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Reading Career Renegade

January 20, 2010

If I’m going to do this entrepreneur thing, I figure I should study the paths of those who have gone before me. I’ve got a small stack of books from the library, including several by Seth Godin, Escape from Cubicle Nation by Pamela Slim, and Career Renegade by Jonathan Fields.

Chapter Two is titled “What’s Your Secret Passion” and Fields writes:

Ask an eight-year-old what he loves to do and you’ll get answers like play baseball or basketball, dance, play chess or video games, dress up dolls, paint, cook, build Lego houses, or design chocolate lollipops.

Kids have this ability to tap into what jazzes them in a way that adults find impossible. Sometimes it’s one things, sometimes many.

Until very recently, even thought I’m several years older than eight, I had no trouble telling you what my “secret” passions were. But as soon as I started trying to think about turning one of those passions into a source of income, even on the side, all of them sort of *poof* disappeared and I’m struggling to think of what they might be, let alone how I might monetize one or more of them.

Fortunately, Fields is ready to come to my (our?) rescue. He poses two questions:

    1. What activity would you do for free, purely out of a sense of passion?
    2. Imagine if you woke up this morning to a phone call saying you had just one the state lottery. IT was all yours, but there was a condition: You have to continue to work for the rest of your life and you could use the money to live on, but not to fund any professional endeavor. Now, what would you do? Write it down.

The first question jumped out at me much more than the second, so that’s the one I’m going to answer.

What I would do for free, purely out of passion:

  • Read
  • Write
  • Play with Excel
  • Budget and balance my checkbook (you think I’m kidding. :D)
  • Copy-edit or provide feedback on others writing
  • Watch movies
  • Sew
  • Solve problems, or create solutions
  • Follow my curiosity to find answers to questions (the internet is a wonderful place to live)
  • Provide useful information to others
  • Learn something about everything
  • … I could probably go on, if I really wanted to, but those are the big ones. And all because someone asked me to frame the question in a way I hadn’t considered. Awesome!

    So now I have a list. What’s next?

    The list is a great place to start, of course, but Fields posits that there are two other key components to finding the right renegade path.

    The first is Flow, and the second is People.

    Flow is akin to “the Zone,” as athletes and artists describe it. Fields notes that, while everyone experiences Flow a little differently, there are shared characteristics that have been researched and described by a famous cognitive psychologist, Mihaly Csikszentmihalyi. Those characteristics are:

  • Working toward a clear goal with a well-defined purpose
  • Cultivating deep concentration
  • Lack of a sense of self-consciousness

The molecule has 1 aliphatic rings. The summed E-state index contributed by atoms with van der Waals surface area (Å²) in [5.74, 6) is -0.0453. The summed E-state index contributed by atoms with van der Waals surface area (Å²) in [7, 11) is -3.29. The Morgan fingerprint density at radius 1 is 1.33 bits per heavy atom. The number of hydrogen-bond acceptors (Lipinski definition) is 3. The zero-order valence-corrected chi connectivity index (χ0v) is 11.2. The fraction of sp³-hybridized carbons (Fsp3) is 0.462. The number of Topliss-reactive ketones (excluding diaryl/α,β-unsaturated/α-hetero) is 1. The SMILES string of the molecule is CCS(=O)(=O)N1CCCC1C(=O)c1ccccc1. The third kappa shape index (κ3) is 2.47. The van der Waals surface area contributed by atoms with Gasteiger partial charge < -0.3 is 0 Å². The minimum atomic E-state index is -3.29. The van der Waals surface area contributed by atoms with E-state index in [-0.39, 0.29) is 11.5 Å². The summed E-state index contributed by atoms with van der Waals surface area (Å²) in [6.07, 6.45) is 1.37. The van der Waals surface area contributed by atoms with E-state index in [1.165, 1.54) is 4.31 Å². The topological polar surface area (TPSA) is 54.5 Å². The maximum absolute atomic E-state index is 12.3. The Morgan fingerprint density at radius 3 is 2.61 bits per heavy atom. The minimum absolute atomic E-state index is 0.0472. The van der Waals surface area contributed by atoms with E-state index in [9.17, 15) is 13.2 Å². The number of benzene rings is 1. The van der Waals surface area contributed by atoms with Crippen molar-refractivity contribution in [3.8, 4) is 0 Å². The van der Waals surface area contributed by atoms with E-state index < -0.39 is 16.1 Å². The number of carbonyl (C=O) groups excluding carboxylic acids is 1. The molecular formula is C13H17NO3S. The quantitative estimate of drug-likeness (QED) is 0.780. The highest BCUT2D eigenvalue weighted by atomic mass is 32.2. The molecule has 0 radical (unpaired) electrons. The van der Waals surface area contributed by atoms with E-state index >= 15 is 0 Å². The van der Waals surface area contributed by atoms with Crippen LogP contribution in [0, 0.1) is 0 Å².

• Altered sense of time
  • Ongoing, direct feedback
  • Task is highly challenging, but doable
  • Control over the means
  • The activity is meaningful or intrinsically rewarding by the very nature of doing it
  • People are important because, in order to be satisfied with what we are doing, we have to enjoy those with whom we do it. Give the same position in two completely different environments, work satisfaction can be drastically affected. I experienced this first hand when I went from working for my mother-in-law (who is awesome, and a wonderful boss) in an office full of other financial advisors, to working for my last boss (with whom I do not communicate very effectively) in an office where, most of the time, I was the only one there. My satisfaction was much greater in the first position than the second, despite the fact that my job title changed not a whit.

    So the next step is to consider which pursuits most often put you in a state of flow, and what kinds of people you most often come alive around.

    The pursuits that put me in a state of flow, in order from most often to least often:

  • Read
  • Solve problems, or create solutions
  • Play with Excel
  • Budget and balance my checkbook
  • Copy-edit or provide feedback on others writing
  • Follow my curiosity to find answers to questions (the internet is a wonderful place to live)
  • And it occurs to me when I put them in order like that, that “Playing with Excel” and “Balancing my checkbook / Budgeting” are really just versions of “Solving Problems and Creating Solutions”.

    The kinds of people who make me come alive:

  • People who are interested in solving problems
  • People who are interested in being entrepreneurs
  • People who are already entrepreneurs
  • People who frame questions in ways that I had not thought of
  • People who are curious about the world
  • People who enjoy reading for entertainment, and watching movies
  • People who aren’t afraid to have a discussion that might get heated
  • So, with my new lists in hand, it’s on to discover how to turn my interests and passions into a Renegade Career. Stay tuned for more interesting tidbits and personal revelations from Career Renegade.

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